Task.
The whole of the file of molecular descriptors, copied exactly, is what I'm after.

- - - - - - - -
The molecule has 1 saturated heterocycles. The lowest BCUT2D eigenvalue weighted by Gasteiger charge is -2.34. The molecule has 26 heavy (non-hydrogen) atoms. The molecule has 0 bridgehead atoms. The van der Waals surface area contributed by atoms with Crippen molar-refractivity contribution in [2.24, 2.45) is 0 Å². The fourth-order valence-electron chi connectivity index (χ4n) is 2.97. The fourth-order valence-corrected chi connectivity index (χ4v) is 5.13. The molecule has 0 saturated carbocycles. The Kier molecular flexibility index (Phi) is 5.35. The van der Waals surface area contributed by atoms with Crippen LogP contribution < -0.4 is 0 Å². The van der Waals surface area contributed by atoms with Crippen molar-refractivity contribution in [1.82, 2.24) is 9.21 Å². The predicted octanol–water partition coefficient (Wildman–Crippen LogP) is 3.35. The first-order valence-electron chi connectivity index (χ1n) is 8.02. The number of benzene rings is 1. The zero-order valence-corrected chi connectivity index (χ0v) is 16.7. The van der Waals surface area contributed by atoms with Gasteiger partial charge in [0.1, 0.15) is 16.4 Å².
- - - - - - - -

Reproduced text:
The molecule has 1 saturated heterocycles. The lowest BCUT2D eigenvalue weighted by Gasteiger charge is -2.34. The molecule has 26 heavy (non-hydrogen) atoms. The molecule has 0 bridgehead atoms. The van der Waals surface area contributed by atoms with Crippen molar-refractivity contribution in [2.24, 2.45) is 0 Å². The fourth-order valence-electron chi connectivity index (χ4n) is 2.97. The fourth-order valence-corrected chi connectivity index (χ4v) is 5.13. The molecule has 0 saturated carbocycles. The Kier molecular flexibility index (Phi) is 5.35. The van der Waals surface area contributed by atoms with Crippen LogP contribution < -0.4 is 0 Å². The van der Waals surface area contributed by atoms with Crippen molar-refractivity contribution in [1.82, 2.24) is 9.21 Å². The predicted octanol–water partition coefficient (Wildman–Crippen LogP) is 3.35. The first-order valence-electron chi connectivity index (χ1n) is 8.02. The number of benzene rings is 1. The zero-order valence-corrected chi connectivity index (χ0v) is 16.7. The van der Waals surface area contributed by atoms with Gasteiger partial charge in [0.1, 0.15) is 16.4 Å².